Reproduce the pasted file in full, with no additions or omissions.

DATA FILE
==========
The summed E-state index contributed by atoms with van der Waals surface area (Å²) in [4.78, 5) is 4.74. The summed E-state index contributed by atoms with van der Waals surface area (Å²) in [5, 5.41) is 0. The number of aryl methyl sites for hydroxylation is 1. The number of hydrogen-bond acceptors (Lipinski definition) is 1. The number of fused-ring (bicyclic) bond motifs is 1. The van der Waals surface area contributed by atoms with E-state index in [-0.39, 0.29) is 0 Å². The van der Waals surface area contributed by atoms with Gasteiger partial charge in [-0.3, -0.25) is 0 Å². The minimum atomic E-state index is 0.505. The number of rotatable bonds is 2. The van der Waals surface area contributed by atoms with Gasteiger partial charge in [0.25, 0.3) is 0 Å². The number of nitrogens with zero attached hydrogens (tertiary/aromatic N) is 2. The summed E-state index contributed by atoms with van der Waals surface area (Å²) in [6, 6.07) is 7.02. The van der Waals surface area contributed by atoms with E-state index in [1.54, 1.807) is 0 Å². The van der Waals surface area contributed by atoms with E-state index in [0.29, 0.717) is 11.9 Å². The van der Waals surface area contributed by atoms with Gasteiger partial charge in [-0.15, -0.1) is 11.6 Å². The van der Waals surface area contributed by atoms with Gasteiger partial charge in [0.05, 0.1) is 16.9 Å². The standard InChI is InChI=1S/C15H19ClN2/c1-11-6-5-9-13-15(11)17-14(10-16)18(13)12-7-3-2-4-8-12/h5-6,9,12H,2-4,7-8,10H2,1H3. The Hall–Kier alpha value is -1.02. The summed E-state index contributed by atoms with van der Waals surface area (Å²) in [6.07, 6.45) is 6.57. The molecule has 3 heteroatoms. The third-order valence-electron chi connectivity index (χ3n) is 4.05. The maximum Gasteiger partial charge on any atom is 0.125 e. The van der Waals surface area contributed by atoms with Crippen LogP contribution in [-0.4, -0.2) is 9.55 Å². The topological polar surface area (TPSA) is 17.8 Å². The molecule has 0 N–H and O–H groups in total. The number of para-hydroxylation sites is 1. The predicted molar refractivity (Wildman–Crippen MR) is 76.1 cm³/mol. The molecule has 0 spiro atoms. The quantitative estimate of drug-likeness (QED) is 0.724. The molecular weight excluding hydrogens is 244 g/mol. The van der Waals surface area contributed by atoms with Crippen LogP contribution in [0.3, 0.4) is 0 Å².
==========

The summed E-state index contributed by atoms with van der Waals surface area (Å²) in [4.78, 5) is 4.74. The summed E-state index contributed by atoms with van der Waals surface area (Å²) in [5, 5.41) is 0. The number of aryl methyl sites for hydroxylation is 1. The number of hydrogen-bond acceptors (Lipinski definition) is 1. The number of fused-ring (bicyclic) bond motifs is 1. The van der Waals surface area contributed by atoms with E-state index in [-0.39, 0.29) is 0 Å². The van der Waals surface area contributed by atoms with Gasteiger partial charge in [-0.3, -0.25) is 0 Å². The minimum atomic E-state index is 0.505. The number of rotatable bonds is 2. The van der Waals surface area contributed by atoms with Gasteiger partial charge in [0.25, 0.3) is 0 Å². The number of nitrogens with zero attached hydrogens (tertiary/aromatic N) is 2. The summed E-state index contributed by atoms with van der Waals surface area (Å²) in [6, 6.07) is 7.02. The van der Waals surface area contributed by atoms with E-state index in [1.54, 1.807) is 0 Å². The van der Waals surface area contributed by atoms with E-state index in [0.29, 0.717) is 11.9 Å². The van der Waals surface area contributed by atoms with Gasteiger partial charge in [-0.15, -0.1) is 11.6 Å². The van der Waals surface area contributed by atoms with Gasteiger partial charge in [0.05, 0.1) is 16.9 Å². The standard InChI is InChI=1S/C15H19ClN2/c1-11-6-5-9-13-15(11)17-14(10-16)18(13)12-7-3-2-4-8-12/h5-6,9,12H,2-4,7-8,10H2,1H3. The Hall–Kier alpha value is -1.02. The summed E-state index contributed by atoms with van der Waals surface area (Å²) in [6.07, 6.45) is 6.57. The molecule has 3 heteroatoms. The third-order valence-electron chi connectivity index (χ3n) is 4.05. The maximum Gasteiger partial charge on any atom is 0.125 e. The van der Waals surface area contributed by atoms with Crippen LogP contribution in [-0.4, -0.2) is 9.55 Å². The topological polar surface area (TPSA) is 17.8 Å². The molecule has 0 N–H and O–H groups in total. The number of para-hydroxylation sites is 1. The predicted molar refractivity (Wildman–Crippen MR) is 76.1 cm³/mol. The molecule has 0 spiro atoms. The quantitative estimate of drug-likeness (QED) is 0.724. The molecular weight excluding hydrogens is 244 g/mol. The van der Waals surface area contributed by atoms with Crippen LogP contribution in [0.3, 0.4) is 0 Å².